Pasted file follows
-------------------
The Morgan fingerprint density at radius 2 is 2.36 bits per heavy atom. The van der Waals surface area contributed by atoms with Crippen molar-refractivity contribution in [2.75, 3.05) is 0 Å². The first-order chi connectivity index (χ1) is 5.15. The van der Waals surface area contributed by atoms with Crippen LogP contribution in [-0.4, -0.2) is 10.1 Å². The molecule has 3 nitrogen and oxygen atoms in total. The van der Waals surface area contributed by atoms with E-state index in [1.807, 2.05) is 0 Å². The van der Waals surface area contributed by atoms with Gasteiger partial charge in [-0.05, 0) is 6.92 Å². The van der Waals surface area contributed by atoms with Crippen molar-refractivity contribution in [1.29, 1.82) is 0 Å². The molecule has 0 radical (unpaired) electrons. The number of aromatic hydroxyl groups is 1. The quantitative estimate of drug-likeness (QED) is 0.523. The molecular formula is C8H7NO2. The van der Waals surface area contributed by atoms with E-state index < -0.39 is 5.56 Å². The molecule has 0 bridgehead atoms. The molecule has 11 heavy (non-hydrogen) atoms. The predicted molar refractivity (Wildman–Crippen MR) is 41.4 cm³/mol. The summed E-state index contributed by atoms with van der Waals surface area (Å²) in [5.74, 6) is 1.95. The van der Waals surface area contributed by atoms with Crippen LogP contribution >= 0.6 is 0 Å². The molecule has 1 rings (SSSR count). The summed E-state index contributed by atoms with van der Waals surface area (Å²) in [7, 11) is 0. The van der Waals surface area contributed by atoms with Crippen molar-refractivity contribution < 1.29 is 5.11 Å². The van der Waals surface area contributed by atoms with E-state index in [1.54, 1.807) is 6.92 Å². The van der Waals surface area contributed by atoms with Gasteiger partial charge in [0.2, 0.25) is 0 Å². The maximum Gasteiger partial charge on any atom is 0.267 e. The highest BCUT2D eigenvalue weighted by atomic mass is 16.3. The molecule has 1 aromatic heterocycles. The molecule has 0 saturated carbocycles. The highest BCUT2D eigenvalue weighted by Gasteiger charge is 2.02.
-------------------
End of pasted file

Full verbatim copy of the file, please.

The Morgan fingerprint density at radius 2 is 2.36 bits per heavy atom. The van der Waals surface area contributed by atoms with Crippen molar-refractivity contribution in [2.75, 3.05) is 0 Å². The first-order chi connectivity index (χ1) is 5.15. The van der Waals surface area contributed by atoms with Crippen LogP contribution in [-0.4, -0.2) is 10.1 Å². The molecule has 3 nitrogen and oxygen atoms in total. The van der Waals surface area contributed by atoms with E-state index in [1.807, 2.05) is 0 Å². The van der Waals surface area contributed by atoms with Gasteiger partial charge in [-0.05, 0) is 6.92 Å². The van der Waals surface area contributed by atoms with Crippen molar-refractivity contribution in [1.29, 1.82) is 0 Å². The molecule has 0 radical (unpaired) electrons. The number of aromatic hydroxyl groups is 1. The quantitative estimate of drug-likeness (QED) is 0.523. The molecular formula is C8H7NO2. The van der Waals surface area contributed by atoms with E-state index < -0.39 is 5.56 Å². The molecule has 0 bridgehead atoms. The molecule has 11 heavy (non-hydrogen) atoms. The predicted molar refractivity (Wildman–Crippen MR) is 41.4 cm³/mol. The summed E-state index contributed by atoms with van der Waals surface area (Å²) in [5.74, 6) is 1.95. The van der Waals surface area contributed by atoms with Crippen LogP contribution >= 0.6 is 0 Å². The molecule has 1 rings (SSSR count). The summed E-state index contributed by atoms with van der Waals surface area (Å²) in [7, 11) is 0. The van der Waals surface area contributed by atoms with Crippen molar-refractivity contribution < 1.29 is 5.11 Å². The van der Waals surface area contributed by atoms with E-state index in [1.54, 1.807) is 6.92 Å². The van der Waals surface area contributed by atoms with Gasteiger partial charge in [0.2, 0.25) is 0 Å². The maximum Gasteiger partial charge on any atom is 0.267 e. The highest BCUT2D eigenvalue weighted by atomic mass is 16.3. The molecule has 1 aromatic heterocycles. The molecule has 0 saturated carbocycles. The highest BCUT2D eigenvalue weighted by Gasteiger charge is 2.02.